As housing moves up the general election agenda, one property for sale sums up the sorry state of the homes market in the UK. And it’s Conservative policies that are directly to blame for the current housing crisis.
Estate agents Foxtons are selling a one-bedroom property. Located in Bethnal Green, London, the “charming” studio flat, set on the “ground floor”, “boasts”:
a smart kitchen… shower room with separate WC… [a] bright studio room and is ideally located close to Bethnal Green station.
But in reality, this “charming” property is actually a shed:
Vice called it its “London Property of the Week”, saying:
There are no internal shots of the shed, presumably because a human being and a full-sized camera cannot both co-exist in there… this is what £350,000 gets you… A shed. In Bethnal Green. Rightmove has handily provided a Schoolchecker tool in case you want to think about raising a child in this hell.
And while it’s questionable who would be willing to pay £350,000 to live in an outbuilding, the property sums up the UK housing crisis.
Since the Conservatives first came to power in 2010, the party has presided over:
- A 54% rise in homelessness.
- Missing its own house building target by 10,000 properties a year. Moreover, its target of 200,000 builds a year is too low.
- Rental prices rising [paywall] around 33% since the financial crisis. While wages have fallen in real terms [paywall] by around 9%.
- Councils/housing groups only building one social house for every nine sold under ‘right-to-buy’.
- More than 200,000 home in England lying empty. The value of these is £43bn.
- House prices rising to more than seven times people’s income.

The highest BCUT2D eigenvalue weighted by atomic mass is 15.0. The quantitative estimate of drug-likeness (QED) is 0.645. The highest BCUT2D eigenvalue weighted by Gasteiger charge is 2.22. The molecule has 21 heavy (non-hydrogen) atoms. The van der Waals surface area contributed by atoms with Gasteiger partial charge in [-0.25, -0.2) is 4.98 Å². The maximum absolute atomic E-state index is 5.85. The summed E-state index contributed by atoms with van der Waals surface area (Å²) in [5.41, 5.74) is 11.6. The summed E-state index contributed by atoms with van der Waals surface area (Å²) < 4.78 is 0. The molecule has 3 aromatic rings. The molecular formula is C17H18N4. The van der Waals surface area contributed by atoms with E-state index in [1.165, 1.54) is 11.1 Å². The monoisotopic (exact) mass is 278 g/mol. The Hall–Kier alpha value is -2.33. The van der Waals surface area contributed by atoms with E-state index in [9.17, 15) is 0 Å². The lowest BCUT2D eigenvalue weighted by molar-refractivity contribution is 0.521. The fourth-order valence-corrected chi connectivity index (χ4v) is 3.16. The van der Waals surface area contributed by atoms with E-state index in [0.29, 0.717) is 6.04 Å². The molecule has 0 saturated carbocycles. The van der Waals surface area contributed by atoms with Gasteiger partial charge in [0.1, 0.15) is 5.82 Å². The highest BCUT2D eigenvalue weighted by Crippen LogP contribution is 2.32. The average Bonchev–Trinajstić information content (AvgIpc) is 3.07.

- A fall in the number of home owners, and a rise in the number of private renters.
Who will help?
Part of the problem is that the UK bases its overall worth on housing. 62% of the country’s £8.8trn wealth is housing. And it’s this value that is used, in part, to decide the UK credit rating for national borrowing. So, it’s in the Tories’ interests that house prices go up. Because after all, they’ve increased national debt by more than 50% since 2010. Also, many Conservatives have a personal stake in housing; 39% of Tory MPs are landlords.
But the challenge is that Labour is not free from guilt on the housing crisis, either. The party has a reputation in London for being ‘social cleansers’, from social housing estates in Newham, Lambeth and Greenwich to Tower Hamlets and Brixton.
On a national level, the Tories are responsible for the housing crisis. But locally, Labour councils have played their part too. And while Corbyn’s policies on housing measure up better that the Conservatives’, neither party has done enough to guarantee they’ll defend the most basic of people’s rights. That of shelter.
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